UC Students’ Reactions to Online Classes

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Emmalyn Ylaya, Staff Writer

At Utica College, students have the option to take classes online or in person. Even though UC was completely online for the last half of the Spring 2020 semester due to COVID-19 pandemic, online classes switched to the options of in-person, hybrid, or online for this semester. 

Professors are forced to bring their styles of instruction online. Some of their online classes will be held synchronously using video conference websites like Zoom or Google Meet. Some online classes are held asynchronously in order for students to do course work at their own pace.

At Utica College, the use of Engage is used frequently for keeping class files together online. 

Junior Daryn Buzzell is impressed with the way things are going with her classes online based on what she has noticed from her friends at other colleges. 

“I know some people from other colleges have complained about their professors being disorganized with online classes,” Buzzell said. “UC’s online classes really impress me with the way professors go out of their way to be accomodating and make my learning experience as normal as possible. I really appreciate the extra work they put into it.” 

Buzzell has most of her classes held on Zoom. Like some students and professors, she ended up having some technical issues such as poor WiFi connection and her laptop dying while she was in the middle of a class session. 

When students are on campus, they have many options of using campus technology tools such as campus computers and UC WiFi. 

“I think online classes are what you make of it,” Buzzel said. “It is more challenging in a lot of ways. Online learning is really up to the student to practice time management and to stay on track. If you are willing to put the effort in, then it is doable.” 

While working with online classes, Buzzell said she thinks they can be more time consuming. Sometimes she would end up staring at her computer for several hours, especially until 10 p.m. in order to get her work done as soon as possible. 

“I am willing to do it so I don’t end up falling behind in my classes,” Buzzell said.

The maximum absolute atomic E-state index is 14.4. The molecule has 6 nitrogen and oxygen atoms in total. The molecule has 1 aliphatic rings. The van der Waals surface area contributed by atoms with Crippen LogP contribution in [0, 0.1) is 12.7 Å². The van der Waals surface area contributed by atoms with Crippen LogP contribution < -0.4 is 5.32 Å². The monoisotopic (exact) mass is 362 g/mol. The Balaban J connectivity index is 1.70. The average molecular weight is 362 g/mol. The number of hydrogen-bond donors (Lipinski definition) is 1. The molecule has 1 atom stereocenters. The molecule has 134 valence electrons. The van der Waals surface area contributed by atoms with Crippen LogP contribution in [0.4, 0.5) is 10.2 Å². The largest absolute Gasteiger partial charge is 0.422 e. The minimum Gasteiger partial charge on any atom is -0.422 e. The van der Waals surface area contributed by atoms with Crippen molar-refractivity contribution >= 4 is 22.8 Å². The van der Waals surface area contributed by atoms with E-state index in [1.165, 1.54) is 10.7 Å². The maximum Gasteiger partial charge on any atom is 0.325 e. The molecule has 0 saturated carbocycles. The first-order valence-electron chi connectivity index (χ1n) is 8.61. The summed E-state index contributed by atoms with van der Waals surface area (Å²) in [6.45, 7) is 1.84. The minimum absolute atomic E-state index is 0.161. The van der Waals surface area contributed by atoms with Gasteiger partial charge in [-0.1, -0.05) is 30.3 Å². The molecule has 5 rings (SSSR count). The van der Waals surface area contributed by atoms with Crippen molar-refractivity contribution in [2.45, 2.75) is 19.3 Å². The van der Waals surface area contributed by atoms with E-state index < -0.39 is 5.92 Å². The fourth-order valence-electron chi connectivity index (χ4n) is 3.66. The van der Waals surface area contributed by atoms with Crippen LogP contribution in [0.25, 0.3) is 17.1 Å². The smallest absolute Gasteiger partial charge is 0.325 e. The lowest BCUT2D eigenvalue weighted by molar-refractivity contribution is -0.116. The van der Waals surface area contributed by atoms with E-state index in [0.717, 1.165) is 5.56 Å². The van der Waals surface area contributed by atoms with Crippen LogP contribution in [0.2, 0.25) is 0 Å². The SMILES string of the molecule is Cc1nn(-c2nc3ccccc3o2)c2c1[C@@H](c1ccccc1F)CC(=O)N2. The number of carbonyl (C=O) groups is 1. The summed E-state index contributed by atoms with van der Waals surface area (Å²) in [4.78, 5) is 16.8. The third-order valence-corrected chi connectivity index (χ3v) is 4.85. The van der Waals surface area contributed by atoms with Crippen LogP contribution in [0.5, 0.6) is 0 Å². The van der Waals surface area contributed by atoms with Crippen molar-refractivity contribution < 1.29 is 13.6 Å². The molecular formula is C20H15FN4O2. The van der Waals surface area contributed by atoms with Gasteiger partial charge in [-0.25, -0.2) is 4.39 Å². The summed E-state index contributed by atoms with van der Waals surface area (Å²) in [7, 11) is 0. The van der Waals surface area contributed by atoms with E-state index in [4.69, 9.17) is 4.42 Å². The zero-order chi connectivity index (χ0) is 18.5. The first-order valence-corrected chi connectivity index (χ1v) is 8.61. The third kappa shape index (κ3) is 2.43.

According to Buzzell, movement in online classes requires her to sit and stare at her computer for hours on end. This extends further for homework when the majority of her assignments are online. 

When it comes to hybrid versions for classes, this is where classes meet in person some days and other days online. This is one of the ways of keeping people active and not sitting at a workspace for several hours. 

Junior Alyson Ratcliffe said online classes are a learning experience for her. She prefers to have classes in-person even though things have been hard for her to adjust. 

“One of my classes is held on Google Meet where my other classes are held on Zoom,” Ratcliffe said. “I have less problems on Google Meet in comparison to Zoom. If Zoom was a more stable establishment to be ready for all of this activity, then it would be really good.” 

Ratcliffe said her hybrid classes are in a way of meeting in-person one day and working asynchronous for the remainder of the week. While working with all of her classes she is currently taking this semester, she has set aside a way for herself to succeed in the semester. 

“I always plan my week with everything I have to do this semester because I definitely don’t want to get lost in the chaos of this weird situation we’re all going through this semester,” Ratcliffe said. “I suggest to students to make sure they have their own space to concentrate, focus, and work. Combining all of your course syllabuses and schedules is the best way to avoid missing deadlines for work to submit.” 


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